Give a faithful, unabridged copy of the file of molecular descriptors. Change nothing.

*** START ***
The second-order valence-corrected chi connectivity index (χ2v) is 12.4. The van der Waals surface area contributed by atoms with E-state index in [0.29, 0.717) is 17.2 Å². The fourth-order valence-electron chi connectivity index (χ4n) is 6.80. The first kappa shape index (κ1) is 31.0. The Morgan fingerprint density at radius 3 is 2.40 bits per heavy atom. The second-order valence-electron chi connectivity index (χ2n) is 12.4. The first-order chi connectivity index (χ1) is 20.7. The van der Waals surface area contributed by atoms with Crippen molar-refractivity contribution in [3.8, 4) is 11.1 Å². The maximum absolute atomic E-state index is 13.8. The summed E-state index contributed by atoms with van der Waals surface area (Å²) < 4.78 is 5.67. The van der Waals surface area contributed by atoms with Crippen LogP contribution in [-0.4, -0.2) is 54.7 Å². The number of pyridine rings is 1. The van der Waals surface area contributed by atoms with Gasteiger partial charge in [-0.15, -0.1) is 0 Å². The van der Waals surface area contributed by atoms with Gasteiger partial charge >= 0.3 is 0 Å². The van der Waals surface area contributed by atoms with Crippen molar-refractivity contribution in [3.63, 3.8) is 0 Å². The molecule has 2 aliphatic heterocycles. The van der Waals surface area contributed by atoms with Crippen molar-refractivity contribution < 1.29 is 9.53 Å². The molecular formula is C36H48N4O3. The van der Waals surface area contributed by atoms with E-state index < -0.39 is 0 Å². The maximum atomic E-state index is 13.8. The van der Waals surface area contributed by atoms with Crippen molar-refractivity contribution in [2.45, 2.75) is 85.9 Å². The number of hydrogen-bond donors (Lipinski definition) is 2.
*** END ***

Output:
The second-order valence-corrected chi connectivity index (χ2v) is 12.4. The van der Waals surface area contributed by atoms with E-state index in [0.29, 0.717) is 17.2 Å². The fourth-order valence-electron chi connectivity index (χ4n) is 6.80. The first kappa shape index (κ1) is 31.0. The Morgan fingerprint density at radius 3 is 2.40 bits per heavy atom. The second-order valence-electron chi connectivity index (χ2n) is 12.4. The first-order chi connectivity index (χ1) is 20.7. The van der Waals surface area contributed by atoms with Crippen molar-refractivity contribution in [3.8, 4) is 11.1 Å². The maximum absolute atomic E-state index is 13.8. The summed E-state index contributed by atoms with van der Waals surface area (Å²) < 4.78 is 5.67. The van der Waals surface area contributed by atoms with Crippen LogP contribution in [-0.4, -0.2) is 54.7 Å². The number of pyridine rings is 1. The van der Waals surface area contributed by atoms with Gasteiger partial charge in [-0.15, -0.1) is 0 Å². The van der Waals surface area contributed by atoms with Gasteiger partial charge >= 0.3 is 0 Å². The van der Waals surface area contributed by atoms with Crippen molar-refractivity contribution in [3.63, 3.8) is 0 Å². The molecule has 2 aliphatic heterocycles. The van der Waals surface area contributed by atoms with Crippen molar-refractivity contribution < 1.29 is 9.53 Å². The molecular formula is C36H48N4O3. The van der Waals surface area contributed by atoms with E-state index < -0.39 is 0 Å². The maximum atomic E-state index is 13.8. The van der Waals surface area contributed by atoms with Crippen molar-refractivity contribution in [2.45, 2.75) is 85.9 Å². The number of hydrogen-bond donors (Lipinski definition) is 2.